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Restricted Views and Shared Calendars

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Man what a week. Some customers are seeing that when opening someone else's calendar that it takes a long time at first but when they go back to the calendar it is fine for a while and then they see the slowness again. If you are seeing this, we may know why.

(Credit: A lot of this is from Stephen Griffin's internal document.  His blog: http://blogs.msdn.com/Stephen_Griffin)

*** Problem Description ***

When viewing someone else's Calendar, contact folder, etc, there may be delays before the folder can be viewed. Once the folder has been viewed, switching away and back is fairly quick, but after a period of time, accessing the folder is again slow. This is especially long if the number of items in the calendar is over 5000.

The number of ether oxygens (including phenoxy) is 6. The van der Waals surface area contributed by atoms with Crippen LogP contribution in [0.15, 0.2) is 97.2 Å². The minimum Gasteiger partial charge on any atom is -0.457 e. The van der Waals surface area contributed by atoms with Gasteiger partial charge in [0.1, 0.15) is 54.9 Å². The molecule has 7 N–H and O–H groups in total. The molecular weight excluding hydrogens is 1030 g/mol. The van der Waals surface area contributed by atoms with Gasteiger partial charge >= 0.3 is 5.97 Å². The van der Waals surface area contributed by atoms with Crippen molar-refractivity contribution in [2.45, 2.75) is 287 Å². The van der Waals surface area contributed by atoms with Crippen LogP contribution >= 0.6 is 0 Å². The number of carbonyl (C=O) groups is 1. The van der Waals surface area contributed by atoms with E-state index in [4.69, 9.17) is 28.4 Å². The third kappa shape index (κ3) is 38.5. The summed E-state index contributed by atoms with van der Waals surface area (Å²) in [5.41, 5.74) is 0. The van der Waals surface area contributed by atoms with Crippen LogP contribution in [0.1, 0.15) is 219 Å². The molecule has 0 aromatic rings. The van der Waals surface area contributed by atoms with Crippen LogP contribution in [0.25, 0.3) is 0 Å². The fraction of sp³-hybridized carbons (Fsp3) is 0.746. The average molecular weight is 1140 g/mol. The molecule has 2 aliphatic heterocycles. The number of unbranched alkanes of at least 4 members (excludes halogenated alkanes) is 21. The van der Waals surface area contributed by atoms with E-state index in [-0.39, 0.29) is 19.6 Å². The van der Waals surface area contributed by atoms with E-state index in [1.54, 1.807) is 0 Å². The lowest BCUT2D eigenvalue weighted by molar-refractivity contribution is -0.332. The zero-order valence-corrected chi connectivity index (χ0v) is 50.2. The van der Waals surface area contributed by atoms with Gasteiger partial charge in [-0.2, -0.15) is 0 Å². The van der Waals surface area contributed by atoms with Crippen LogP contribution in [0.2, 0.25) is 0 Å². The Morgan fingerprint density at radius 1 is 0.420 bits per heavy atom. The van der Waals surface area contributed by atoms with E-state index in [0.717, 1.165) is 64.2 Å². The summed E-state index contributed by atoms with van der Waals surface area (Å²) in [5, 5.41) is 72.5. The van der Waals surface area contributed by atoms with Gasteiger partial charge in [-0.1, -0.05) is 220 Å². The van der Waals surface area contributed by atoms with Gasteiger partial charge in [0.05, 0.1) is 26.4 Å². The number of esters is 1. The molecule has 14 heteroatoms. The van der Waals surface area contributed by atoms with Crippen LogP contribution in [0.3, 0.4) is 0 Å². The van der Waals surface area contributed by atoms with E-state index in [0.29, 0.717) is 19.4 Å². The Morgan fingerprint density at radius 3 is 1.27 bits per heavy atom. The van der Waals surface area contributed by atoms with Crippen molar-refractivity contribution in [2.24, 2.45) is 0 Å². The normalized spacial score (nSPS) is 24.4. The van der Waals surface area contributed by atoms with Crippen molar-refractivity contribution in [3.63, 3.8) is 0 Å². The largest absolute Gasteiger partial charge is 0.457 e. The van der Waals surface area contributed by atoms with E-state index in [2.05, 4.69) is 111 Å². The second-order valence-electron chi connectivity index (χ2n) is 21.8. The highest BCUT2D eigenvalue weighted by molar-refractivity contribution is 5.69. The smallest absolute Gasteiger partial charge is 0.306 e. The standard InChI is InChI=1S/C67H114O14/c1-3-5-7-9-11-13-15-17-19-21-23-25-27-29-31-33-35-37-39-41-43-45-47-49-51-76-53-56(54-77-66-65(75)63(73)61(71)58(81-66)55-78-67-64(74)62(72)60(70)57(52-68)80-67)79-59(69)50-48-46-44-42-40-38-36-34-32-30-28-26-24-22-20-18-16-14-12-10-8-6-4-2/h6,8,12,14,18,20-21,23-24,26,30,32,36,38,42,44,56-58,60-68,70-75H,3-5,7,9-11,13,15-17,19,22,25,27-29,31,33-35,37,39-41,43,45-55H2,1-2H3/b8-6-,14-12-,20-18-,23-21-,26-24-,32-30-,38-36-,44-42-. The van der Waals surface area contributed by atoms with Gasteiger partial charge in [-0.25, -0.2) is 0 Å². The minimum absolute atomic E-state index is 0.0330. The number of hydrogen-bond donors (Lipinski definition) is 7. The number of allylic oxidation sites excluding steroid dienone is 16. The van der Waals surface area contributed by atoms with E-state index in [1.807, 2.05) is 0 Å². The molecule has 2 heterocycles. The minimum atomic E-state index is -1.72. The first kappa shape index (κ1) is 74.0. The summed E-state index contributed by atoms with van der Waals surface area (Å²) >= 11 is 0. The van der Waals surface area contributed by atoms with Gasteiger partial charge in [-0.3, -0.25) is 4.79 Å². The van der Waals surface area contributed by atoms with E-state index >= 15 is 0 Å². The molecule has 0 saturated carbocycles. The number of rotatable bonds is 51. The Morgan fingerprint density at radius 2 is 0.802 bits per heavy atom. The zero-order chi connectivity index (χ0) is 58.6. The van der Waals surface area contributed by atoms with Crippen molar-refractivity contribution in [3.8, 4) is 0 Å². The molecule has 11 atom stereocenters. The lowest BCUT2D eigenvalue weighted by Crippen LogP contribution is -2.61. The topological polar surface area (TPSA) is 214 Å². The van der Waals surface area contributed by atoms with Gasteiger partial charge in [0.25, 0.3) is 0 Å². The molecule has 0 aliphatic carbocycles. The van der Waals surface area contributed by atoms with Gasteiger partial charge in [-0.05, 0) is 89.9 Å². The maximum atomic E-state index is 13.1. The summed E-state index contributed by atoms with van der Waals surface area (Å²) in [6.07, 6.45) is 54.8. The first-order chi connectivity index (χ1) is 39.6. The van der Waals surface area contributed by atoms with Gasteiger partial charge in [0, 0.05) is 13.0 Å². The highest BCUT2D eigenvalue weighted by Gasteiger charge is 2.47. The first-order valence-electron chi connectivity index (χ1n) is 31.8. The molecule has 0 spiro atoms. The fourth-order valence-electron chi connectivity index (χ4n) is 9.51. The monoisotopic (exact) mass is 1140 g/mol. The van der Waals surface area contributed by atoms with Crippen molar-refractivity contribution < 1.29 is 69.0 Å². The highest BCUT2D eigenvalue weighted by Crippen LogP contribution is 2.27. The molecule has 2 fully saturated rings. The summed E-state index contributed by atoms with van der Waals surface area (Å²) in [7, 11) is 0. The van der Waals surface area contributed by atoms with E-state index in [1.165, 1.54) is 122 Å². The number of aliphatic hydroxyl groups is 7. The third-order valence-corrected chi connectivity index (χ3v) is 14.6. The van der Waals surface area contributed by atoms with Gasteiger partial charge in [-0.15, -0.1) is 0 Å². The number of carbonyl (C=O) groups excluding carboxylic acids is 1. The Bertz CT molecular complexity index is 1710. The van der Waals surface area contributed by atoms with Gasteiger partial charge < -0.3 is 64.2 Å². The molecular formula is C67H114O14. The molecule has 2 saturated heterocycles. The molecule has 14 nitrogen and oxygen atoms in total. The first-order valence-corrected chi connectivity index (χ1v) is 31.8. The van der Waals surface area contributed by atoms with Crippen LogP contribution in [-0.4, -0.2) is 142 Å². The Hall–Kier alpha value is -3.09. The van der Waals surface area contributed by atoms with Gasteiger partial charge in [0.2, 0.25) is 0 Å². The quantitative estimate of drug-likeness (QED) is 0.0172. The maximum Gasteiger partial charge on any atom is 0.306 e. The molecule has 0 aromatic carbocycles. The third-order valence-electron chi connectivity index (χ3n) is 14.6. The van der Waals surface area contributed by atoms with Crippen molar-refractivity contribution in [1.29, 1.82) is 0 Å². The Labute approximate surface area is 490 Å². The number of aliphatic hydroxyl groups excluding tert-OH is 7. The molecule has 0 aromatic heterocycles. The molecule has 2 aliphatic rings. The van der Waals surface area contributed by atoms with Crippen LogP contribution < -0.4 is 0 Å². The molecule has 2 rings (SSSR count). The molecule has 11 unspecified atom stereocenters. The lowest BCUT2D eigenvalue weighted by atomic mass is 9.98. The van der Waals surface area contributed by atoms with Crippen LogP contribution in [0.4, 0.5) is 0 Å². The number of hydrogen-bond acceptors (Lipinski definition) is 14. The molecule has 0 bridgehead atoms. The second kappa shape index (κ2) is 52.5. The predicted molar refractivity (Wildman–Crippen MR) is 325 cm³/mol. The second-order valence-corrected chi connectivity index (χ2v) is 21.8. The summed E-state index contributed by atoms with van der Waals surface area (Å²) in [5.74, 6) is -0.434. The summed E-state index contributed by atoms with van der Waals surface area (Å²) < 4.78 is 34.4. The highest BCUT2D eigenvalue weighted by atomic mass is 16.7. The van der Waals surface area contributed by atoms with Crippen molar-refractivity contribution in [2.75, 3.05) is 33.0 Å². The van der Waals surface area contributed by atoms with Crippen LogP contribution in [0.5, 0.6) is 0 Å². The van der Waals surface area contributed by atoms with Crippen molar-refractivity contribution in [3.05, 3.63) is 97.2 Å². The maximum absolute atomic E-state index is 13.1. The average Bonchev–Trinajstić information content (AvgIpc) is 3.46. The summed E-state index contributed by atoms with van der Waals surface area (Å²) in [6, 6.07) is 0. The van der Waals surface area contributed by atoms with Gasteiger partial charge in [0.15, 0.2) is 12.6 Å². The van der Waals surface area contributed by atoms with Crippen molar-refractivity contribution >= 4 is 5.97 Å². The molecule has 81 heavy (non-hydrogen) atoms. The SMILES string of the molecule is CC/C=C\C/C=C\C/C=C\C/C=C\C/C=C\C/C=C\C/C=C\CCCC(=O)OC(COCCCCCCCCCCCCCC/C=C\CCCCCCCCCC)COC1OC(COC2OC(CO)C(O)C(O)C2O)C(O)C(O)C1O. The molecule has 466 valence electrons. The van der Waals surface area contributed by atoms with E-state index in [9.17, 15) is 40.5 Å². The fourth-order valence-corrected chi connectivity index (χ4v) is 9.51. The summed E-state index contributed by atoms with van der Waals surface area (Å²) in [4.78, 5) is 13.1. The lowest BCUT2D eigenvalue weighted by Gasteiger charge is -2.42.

*** Possible Reasons ***

When Outlook accesses someone else's folders, it applies a view which restricts the user from viewing private items.

The act of applying a view to a folder creates search folders in the store. Once a search folder is created, it is cached for later use. If we try to create a search folder and discover there is one in the cache we can use, we don't create the search folder and instead used the cached search folder. This allows subsequent viewings to be fairly quick.

By default, we don't cache all search folders forever. Caching too many search folders would cause server side delays associated with updating the search folders:

216076 XADM: Accessing Information Store Folders May Become Slow